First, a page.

Establishing Singapore’s First Marine Park


Sisters’ Islands Marine Park


The Sisters’ Islands Marine Park, which will span about 40 hectares around Sisters’ Islands and along the western reefs of both St John’s Island and Pulau Tekukor, will be a platform for outreach, educational, conservation and research activities related to our native marine biodiversity. The location was chosen due to its variety of habitats including coral reefs, sandy shores and seagrass areas.

This new initiative aims to give Singaporeans a first-hand experience of our rich biodiversity which are submerged most of the time. The Sisters’ Islands Marine Park will protect Singapore’s coral reefs, which support an ecosystem inhabited by rare and endangered species of seahorses, clams, sponges and other marine life. More than 250 species of hard corals can be found in Singapore’s waters out of over 500 species within the region. Being located in close proximity to one of the world’s busiest ports, the Marine Park will provide a safe refuge for the teeming biodiversity around the Southern Islands and its surrounding waters, as well as safeguard our natural heritage.

Research activities at the Marine Park will expand our knowledge and understanding of Singapore’s existing marine habitats and biodiversity. Marine scientists and researchers can look forward to more opportunities to conduct a wide range of in-depth studies and regular monitoring on Singapore’s marine environment. Restoration activities including nurseries for iconic marine organisms are also part of the enhancement efforts to be carried out at the Marine Park. One of the species which will benefit is the Neptune’s Cup Sponge (Cliona patera), thought to be globally extinct for more than 100 years until it was rediscovered off Singapore’s coast in 2011.



Introductory Guided Walks at Sisters’ Islands Marine Park




About the Introductory Guided Walks


The intertidal area at Sisters’ Islands Marine Park is most suitable for visiting during low tides of 0.4 metres and below. That is when you will be able to see the area teeming with marine life. At higher tides, the area will be submerged under water. Nature guides will be at hand to bring you on a tour to experience the Marine Park’s amazing biodiversity. These guided walks are conducted free of charge. Each guided walk session is open to a maximum of 15 people.


Guided Tour Dates


Date Day Time
14 August 2014


Thursday 7.30am – 9.30am
15 August 2014


Friday 7.30am – 9.30am

*Please check back for upcoming tour dates.



Singapore’s waters are home to:

· More than 250 species of hard corals (32% of hard coral species found worldwide)

· More than 100 species of reef fish

· About 200 species of sponges

· 12 seagrass species


Interesting species


1. Anemone shrimps (Periclimenes sp.)

· Usually found on large sea anemones

· Do not eat/get eaten by the host anemone; believed to shelter in the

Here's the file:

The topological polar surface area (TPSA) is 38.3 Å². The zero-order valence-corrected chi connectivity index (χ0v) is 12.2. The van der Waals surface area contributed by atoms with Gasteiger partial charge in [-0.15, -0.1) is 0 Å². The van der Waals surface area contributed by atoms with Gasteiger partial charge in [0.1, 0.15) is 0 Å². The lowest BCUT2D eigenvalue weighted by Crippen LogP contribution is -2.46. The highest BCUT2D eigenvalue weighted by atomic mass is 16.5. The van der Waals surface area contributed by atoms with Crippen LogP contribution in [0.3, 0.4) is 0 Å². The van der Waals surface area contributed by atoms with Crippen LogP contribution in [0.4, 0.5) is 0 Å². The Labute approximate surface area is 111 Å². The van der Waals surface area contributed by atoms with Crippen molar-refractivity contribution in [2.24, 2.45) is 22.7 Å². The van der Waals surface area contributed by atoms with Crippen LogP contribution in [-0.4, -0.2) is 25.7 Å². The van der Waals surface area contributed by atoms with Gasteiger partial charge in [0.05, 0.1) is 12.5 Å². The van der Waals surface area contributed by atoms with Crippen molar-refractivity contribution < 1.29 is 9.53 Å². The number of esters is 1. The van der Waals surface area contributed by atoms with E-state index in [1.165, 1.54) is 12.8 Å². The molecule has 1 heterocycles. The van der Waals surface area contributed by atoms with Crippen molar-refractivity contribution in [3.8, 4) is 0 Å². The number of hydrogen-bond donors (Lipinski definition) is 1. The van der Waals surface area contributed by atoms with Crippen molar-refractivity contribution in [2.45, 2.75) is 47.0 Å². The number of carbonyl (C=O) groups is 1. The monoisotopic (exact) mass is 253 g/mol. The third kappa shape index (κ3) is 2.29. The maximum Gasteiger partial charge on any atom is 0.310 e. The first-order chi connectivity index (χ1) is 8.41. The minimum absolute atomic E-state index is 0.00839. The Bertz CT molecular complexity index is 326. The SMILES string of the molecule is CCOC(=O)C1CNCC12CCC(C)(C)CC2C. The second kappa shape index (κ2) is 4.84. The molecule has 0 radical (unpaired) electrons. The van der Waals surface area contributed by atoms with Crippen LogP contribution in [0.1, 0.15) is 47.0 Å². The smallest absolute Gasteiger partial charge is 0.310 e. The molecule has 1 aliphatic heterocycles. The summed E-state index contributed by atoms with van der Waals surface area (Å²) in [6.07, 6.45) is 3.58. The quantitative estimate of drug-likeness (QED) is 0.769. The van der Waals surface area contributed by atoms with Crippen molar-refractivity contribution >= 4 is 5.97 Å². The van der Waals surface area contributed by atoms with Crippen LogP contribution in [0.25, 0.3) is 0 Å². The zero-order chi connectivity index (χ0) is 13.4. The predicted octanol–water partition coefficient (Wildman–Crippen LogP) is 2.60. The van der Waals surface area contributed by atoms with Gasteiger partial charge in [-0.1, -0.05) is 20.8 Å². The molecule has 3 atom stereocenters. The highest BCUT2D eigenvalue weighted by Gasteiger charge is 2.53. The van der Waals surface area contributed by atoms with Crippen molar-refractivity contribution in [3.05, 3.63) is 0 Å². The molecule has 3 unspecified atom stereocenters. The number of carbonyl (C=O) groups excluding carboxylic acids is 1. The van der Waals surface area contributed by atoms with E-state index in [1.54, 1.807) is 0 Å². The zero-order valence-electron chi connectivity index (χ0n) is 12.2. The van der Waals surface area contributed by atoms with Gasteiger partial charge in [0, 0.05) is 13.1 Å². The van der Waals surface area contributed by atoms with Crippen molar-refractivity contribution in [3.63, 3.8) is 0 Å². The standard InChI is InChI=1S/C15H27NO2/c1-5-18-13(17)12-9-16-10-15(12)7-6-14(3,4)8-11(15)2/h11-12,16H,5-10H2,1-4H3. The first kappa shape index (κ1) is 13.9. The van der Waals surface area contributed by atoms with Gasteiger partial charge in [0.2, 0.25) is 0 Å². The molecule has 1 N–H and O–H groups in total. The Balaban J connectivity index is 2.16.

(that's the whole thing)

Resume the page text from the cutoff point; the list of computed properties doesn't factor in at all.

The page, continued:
anemone for protection and may feed on left-over

2. Giant Clams (Tridacna spp.)

· The largest living bivalve molluscs in the world

· Individuals display a variety of colourful mantle

· Three species are still found in Singapore

3. Seahorses (Hippocampus spp.)

· Swims vertically upright

· The male broods the young in their pouch

· Require calm waters with many hiding places, such as seagrass meadows

· Have bony plates just under their skin instead of scales

4. Black sea cucumber (Holothuria leucospilota)

· Gathers food from the surface using its long feeding tentacles

· Most of the body is usually wedged under rocks or crevices

· Larger individuals that live in deeper water

5. Common sea star (Archaster typicus)

· Grows up to about 12- 15cm

· Feeds on detritus, decaying plants and tiny animals

· Males usually move on top of females; believed to increase the chances of
external fertilisation.



The Marine Park’s multiple roles and functions



Key points


– The public can also sign up as volunteers to assist in marine biodiversity programmes such as

   o International Coastal Cleanup Singapore (ICCS) – gathers data on marine debris found on our
beaches and mangrove areas

   o Citizen science programmes that will be rolled out as part of the Marine Park’s activities


– Educational programmes will be available for interested participants to learn about marine

– These programmes include

   o Remote monitoring programmes for schools

   o Workshops, talks and seminars



– Enhancement activities will be carried out to improve existing marine habitats and enhance

– Examples include nurseries for corals, giant clams, Neptune’s Cup sponge and other iconic
marine organisms

– Monitoring works conducted regularly


– Marine research will be centred around the Marine Park, focusing on various aspects of marine
biology, ecology and restoration

Map of Sisters’ Islands Marine Park


Getting there

Visitors can charter their own boat from West Coast Pier or Marina South Pier to visit Big Sister’s Island. We advise the public to join the introductory guided walks organised by NParks, for a more fulfilling trip. Boats will be chartered for participants of NParks’ guided walks

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